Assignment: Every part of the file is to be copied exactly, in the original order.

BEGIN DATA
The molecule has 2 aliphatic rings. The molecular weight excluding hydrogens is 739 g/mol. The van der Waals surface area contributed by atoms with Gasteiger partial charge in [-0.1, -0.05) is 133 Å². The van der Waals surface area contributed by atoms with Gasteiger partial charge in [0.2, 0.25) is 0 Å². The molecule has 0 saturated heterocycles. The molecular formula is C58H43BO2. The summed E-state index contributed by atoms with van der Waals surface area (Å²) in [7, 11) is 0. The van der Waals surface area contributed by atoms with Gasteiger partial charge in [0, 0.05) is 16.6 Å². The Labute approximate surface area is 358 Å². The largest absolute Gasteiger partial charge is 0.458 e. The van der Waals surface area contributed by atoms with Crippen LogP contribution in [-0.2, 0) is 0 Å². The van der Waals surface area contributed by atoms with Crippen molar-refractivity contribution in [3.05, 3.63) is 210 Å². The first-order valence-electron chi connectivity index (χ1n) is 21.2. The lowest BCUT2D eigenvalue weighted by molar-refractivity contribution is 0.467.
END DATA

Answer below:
The molecule has 2 aliphatic rings. The molecular weight excluding hydrogens is 739 g/mol. The van der Waals surface area contributed by atoms with Gasteiger partial charge in [-0.1, -0.05) is 133 Å². The van der Waals surface area contributed by atoms with Gasteiger partial charge in [0.2, 0.25) is 0 Å². The molecule has 0 saturated heterocycles. The molecular formula is C58H43BO2. The summed E-state index contributed by atoms with van der Waals surface area (Å²) in [7, 11) is 0. The van der Waals surface area contributed by atoms with Gasteiger partial charge in [0, 0.05) is 16.6 Å². The Labute approximate surface area is 358 Å². The largest absolute Gasteiger partial charge is 0.458 e. The van der Waals surface area contributed by atoms with Crippen LogP contribution in [-0.2, 0) is 0 Å². The van der Waals surface area contributed by atoms with Crippen molar-refractivity contribution in [3.05, 3.63) is 210 Å². The first-order valence-electron chi connectivity index (χ1n) is 21.2. The lowest BCUT2D eigenvalue weighted by molar-refractivity contribution is 0.467.